Wide Stance Equals Rotational Swing
Generally speaking, there are two kinds of golf swings – those that derive the majority of their power from lateral movement, and those that get most of their power from rotation. When you use a wide stance, you are committing to the rotational form of power creation. For most players, that is a good thing. It is far easier to execute a rotational swing than it is a lateral one, and rotational players tend to develop more power as well. However, you need to be sure that all of your swing mechanics are working together to create a rotational swing. If you have even one or two elements that belong in a lateral swing instead, you could have serious trouble hitting quality shots.
So what kinds of fundamentals should be present when you are making a rotational swing? The following points are a great place to start –
- Relatively flat swing plane. It is hard to make a rotational swing when you put the club high up into the air during the backswing. Instead, try to swing the club around your back, with your hands down close to your right shoulder at the top. This position will allow you to rotate aggressively to the left in the downswing without having to make any kind of correction to get the club in the right place at impact. If you already swing on a flat plane, you don't need to worry about this point. However, if you are used to using a steep backswing in your golf swing, flattening out your motion will take some time and effort.
- Stable right leg. During the backswing, it is essential that you keep your right leg steady so that you can anchor your motion around that point. If you allow your right leg to sway to the right during the backswing, it will inevitably have to sway back to the left in the downswing, meaning that your overall swing will be more lateral than rotational. Swing the club up to the top while holding your right leg as steady as you can and your whole body should be positioned perfectly for the downswing.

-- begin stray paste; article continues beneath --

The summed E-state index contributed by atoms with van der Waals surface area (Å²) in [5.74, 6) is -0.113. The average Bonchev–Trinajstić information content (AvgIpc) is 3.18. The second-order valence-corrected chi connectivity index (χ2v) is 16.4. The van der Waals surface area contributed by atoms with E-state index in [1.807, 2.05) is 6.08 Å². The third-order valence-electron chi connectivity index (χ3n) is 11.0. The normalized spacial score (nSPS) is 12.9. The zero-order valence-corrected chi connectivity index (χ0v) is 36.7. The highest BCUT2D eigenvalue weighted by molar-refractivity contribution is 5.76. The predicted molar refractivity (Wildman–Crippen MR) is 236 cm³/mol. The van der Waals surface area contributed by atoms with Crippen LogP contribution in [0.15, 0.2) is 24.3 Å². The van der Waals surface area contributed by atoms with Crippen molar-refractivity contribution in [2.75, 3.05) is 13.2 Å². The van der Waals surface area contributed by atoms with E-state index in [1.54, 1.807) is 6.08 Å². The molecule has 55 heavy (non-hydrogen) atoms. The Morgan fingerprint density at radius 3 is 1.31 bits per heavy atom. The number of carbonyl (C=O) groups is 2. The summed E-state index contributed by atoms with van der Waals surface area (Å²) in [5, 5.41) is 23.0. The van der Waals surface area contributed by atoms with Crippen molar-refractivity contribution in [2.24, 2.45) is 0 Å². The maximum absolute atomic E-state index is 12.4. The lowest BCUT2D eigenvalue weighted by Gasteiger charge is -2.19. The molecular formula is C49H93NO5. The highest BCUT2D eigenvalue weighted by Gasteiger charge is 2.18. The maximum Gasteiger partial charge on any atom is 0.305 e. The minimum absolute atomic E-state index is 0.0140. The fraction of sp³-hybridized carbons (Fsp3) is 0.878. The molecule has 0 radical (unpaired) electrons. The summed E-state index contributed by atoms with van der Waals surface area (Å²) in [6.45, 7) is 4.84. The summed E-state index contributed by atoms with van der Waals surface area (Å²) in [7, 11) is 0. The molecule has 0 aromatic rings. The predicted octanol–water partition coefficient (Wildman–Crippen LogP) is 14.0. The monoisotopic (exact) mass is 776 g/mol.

- Hip turn coming down. This is really the key to the rotational golf swing. As long as you have executed the backswing properly, the final piece of the puzzle is to turn your hips hard to the left coming down toward impact. It is during this phase of the swing when many golfers slide to the left – which simply isn't going to work if you want to hit powerful shots from a wide stance. Rotate aggressively to the left while keeping your weight in between your two feet. Your center of gravity will naturally move slightly toward the target during the downswing, and that is fine – but make sure that movement is a result of your rotation, not a lateral slide. When your swing is complete, the majority of your weight should be balanced over your left foot with your hips completely opened up to the target.
There isn't anything overly complicated about a rotational golf swing. In fact, this style if swing is simpler than a lateral swing, as long as you know what you are trying to do with your body and the club. Following the three points above will set you on a good path toward a fundamentally sound golf swing which will play nicely with your new, wider stance.
Accuracy Comes with Consistent Execution
Many golfers think that they have to possess perfect swing mechanics in order to hit accurate golf shots on a consistent basis. That simply isn't true. There are plenty of good golfers – including many of those on the PGA Tour – you don't have perfect mechanics. The important thing isn't that your mechanics are perfect, it is that your mechanics repeat time after time. Being able to hit the ball accurately toward your target means being able to predict the ball flight that you are going to hit. The only way to do that consistently is to make the same swing each and every time.